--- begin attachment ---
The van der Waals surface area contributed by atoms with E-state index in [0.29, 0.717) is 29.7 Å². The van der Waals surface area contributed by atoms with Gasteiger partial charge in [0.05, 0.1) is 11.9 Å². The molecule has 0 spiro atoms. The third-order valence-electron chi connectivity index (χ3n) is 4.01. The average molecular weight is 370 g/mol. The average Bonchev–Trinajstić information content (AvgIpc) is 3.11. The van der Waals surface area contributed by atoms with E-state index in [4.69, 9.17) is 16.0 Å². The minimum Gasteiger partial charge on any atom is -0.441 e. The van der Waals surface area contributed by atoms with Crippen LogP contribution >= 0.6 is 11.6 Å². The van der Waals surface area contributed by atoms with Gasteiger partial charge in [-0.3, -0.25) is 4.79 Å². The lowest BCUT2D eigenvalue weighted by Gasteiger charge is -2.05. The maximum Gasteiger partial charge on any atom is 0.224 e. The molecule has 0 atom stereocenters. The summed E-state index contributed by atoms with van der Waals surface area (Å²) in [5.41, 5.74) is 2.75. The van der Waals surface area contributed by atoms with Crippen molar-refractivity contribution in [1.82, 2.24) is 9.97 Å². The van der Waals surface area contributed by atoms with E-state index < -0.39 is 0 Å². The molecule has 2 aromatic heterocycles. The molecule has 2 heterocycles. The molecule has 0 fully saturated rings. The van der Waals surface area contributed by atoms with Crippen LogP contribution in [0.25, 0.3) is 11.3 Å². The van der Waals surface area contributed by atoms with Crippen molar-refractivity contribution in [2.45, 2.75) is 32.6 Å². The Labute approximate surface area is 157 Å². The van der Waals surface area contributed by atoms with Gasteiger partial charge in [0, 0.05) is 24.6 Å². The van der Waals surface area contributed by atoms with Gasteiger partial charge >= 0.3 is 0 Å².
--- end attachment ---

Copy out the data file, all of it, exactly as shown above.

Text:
The van der Waals surface area contributed by atoms with E-state index in [0.29, 0.717) is 29.7 Å². The van der Waals surface area contributed by atoms with Gasteiger partial charge in [0.05, 0.1) is 11.9 Å². The molecule has 0 spiro atoms. The third-order valence-electron chi connectivity index (χ3n) is 4.01. The average molecular weight is 370 g/mol. The average Bonchev–Trinajstić information content (AvgIpc) is 3.11. The van der Waals surface area contributed by atoms with E-state index in [4.69, 9.17) is 16.0 Å². The minimum Gasteiger partial charge on any atom is -0.441 e. The van der Waals surface area contributed by atoms with Crippen LogP contribution >= 0.6 is 11.6 Å². The van der Waals surface area contributed by atoms with Gasteiger partial charge in [-0.3, -0.25) is 4.79 Å². The lowest BCUT2D eigenvalue weighted by Gasteiger charge is -2.05. The maximum Gasteiger partial charge on any atom is 0.224 e. The molecule has 0 atom stereocenters. The summed E-state index contributed by atoms with van der Waals surface area (Å²) in [5.41, 5.74) is 2.75. The van der Waals surface area contributed by atoms with Crippen molar-refractivity contribution in [1.82, 2.24) is 9.97 Å². The van der Waals surface area contributed by atoms with E-state index < -0.39 is 0 Å². The molecule has 2 aromatic heterocycles. The molecule has 2 heterocycles. The molecule has 0 fully saturated rings. The van der Waals surface area contributed by atoms with Crippen LogP contribution in [0.25, 0.3) is 11.3 Å². The van der Waals surface area contributed by atoms with Crippen molar-refractivity contribution in [2.45, 2.75) is 32.6 Å². The Labute approximate surface area is 157 Å². The van der Waals surface area contributed by atoms with Gasteiger partial charge in [0, 0.05) is 24.6 Å². The van der Waals surface area contributed by atoms with Gasteiger partial charge >= 0.3 is 0 Å².